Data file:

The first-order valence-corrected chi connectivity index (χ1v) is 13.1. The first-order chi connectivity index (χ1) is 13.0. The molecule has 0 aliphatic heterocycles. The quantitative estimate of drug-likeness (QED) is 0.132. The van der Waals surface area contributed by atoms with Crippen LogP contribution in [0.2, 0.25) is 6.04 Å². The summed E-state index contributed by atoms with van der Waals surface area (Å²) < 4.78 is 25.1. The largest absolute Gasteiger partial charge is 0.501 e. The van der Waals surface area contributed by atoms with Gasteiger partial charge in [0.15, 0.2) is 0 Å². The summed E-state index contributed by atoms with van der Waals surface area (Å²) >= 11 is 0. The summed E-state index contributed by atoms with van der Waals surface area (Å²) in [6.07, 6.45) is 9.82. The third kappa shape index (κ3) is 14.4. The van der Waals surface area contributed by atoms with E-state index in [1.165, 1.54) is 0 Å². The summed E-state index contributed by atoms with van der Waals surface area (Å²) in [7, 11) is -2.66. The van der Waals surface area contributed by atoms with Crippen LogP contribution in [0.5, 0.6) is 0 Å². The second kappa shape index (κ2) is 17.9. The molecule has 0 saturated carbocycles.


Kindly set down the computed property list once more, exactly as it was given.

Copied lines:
The first-order valence-corrected chi connectivity index (χ1v) is 13.1. The first-order chi connectivity index (χ1) is 13.0. The molecule has 0 aliphatic heterocycles. The quantitative estimate of drug-likeness (QED) is 0.132. The van der Waals surface area contributed by atoms with Crippen LogP contribution in [0.2, 0.25) is 6.04 Å². The summed E-state index contributed by atoms with van der Waals surface area (Å²) < 4.78 is 25.1. The largest absolute Gasteiger partial charge is 0.501 e. The van der Waals surface area contributed by atoms with Gasteiger partial charge in [0.15, 0.2) is 0 Å². The summed E-state index contributed by atoms with van der Waals surface area (Å²) >= 11 is 0. The summed E-state index contributed by atoms with van der Waals surface area (Å²) in [6.07, 6.45) is 9.82. The third kappa shape index (κ3) is 14.4. The van der Waals surface area contributed by atoms with E-state index in [1.165, 1.54) is 0 Å². The summed E-state index contributed by atoms with van der Waals surface area (Å²) in [7, 11) is -2.66. The van der Waals surface area contributed by atoms with Crippen LogP contribution in [0.5, 0.6) is 0 Å². The second kappa shape index (κ2) is 17.9. The molecule has 0 saturated carbocycles.